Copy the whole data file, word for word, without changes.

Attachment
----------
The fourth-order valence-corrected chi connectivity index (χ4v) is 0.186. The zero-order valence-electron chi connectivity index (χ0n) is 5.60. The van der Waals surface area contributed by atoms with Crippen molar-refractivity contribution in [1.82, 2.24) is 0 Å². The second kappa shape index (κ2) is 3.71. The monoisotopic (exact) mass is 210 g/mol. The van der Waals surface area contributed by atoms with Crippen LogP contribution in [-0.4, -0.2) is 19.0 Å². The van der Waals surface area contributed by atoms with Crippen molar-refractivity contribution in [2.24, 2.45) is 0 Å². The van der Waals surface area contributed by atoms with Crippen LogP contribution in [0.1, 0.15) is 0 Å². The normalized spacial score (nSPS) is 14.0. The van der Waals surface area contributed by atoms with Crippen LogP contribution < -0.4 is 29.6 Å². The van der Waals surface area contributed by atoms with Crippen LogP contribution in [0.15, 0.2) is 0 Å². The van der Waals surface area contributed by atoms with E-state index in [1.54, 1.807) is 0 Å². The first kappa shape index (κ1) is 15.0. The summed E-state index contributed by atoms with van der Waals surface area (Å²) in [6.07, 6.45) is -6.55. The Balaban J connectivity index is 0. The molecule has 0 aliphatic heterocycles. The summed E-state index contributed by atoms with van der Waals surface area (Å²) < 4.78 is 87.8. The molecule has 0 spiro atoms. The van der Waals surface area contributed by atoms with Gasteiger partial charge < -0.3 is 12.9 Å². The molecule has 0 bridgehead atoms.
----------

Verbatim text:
The fourth-order valence-corrected chi connectivity index (χ4v) is 0.186. The zero-order valence-electron chi connectivity index (χ0n) is 5.60. The van der Waals surface area contributed by atoms with Crippen molar-refractivity contribution in [1.82, 2.24) is 0 Å². The second kappa shape index (κ2) is 3.71. The monoisotopic (exact) mass is 210 g/mol. The van der Waals surface area contributed by atoms with Crippen LogP contribution in [-0.4, -0.2) is 19.0 Å². The van der Waals surface area contributed by atoms with Crippen molar-refractivity contribution in [2.24, 2.45) is 0 Å². The van der Waals surface area contributed by atoms with Crippen LogP contribution in [0.1, 0.15) is 0 Å². The normalized spacial score (nSPS) is 14.0. The van der Waals surface area contributed by atoms with Crippen LogP contribution < -0.4 is 29.6 Å². The van der Waals surface area contributed by atoms with Crippen LogP contribution in [0.15, 0.2) is 0 Å². The van der Waals surface area contributed by atoms with E-state index in [1.54, 1.807) is 0 Å². The first kappa shape index (κ1) is 15.0. The summed E-state index contributed by atoms with van der Waals surface area (Å²) in [6.07, 6.45) is -6.55. The Balaban J connectivity index is 0. The molecule has 0 aliphatic heterocycles. The summed E-state index contributed by atoms with van der Waals surface area (Å²) < 4.78 is 87.8. The molecule has 0 spiro atoms. The van der Waals surface area contributed by atoms with Gasteiger partial charge < -0.3 is 12.9 Å². The molecule has 0 bridgehead atoms.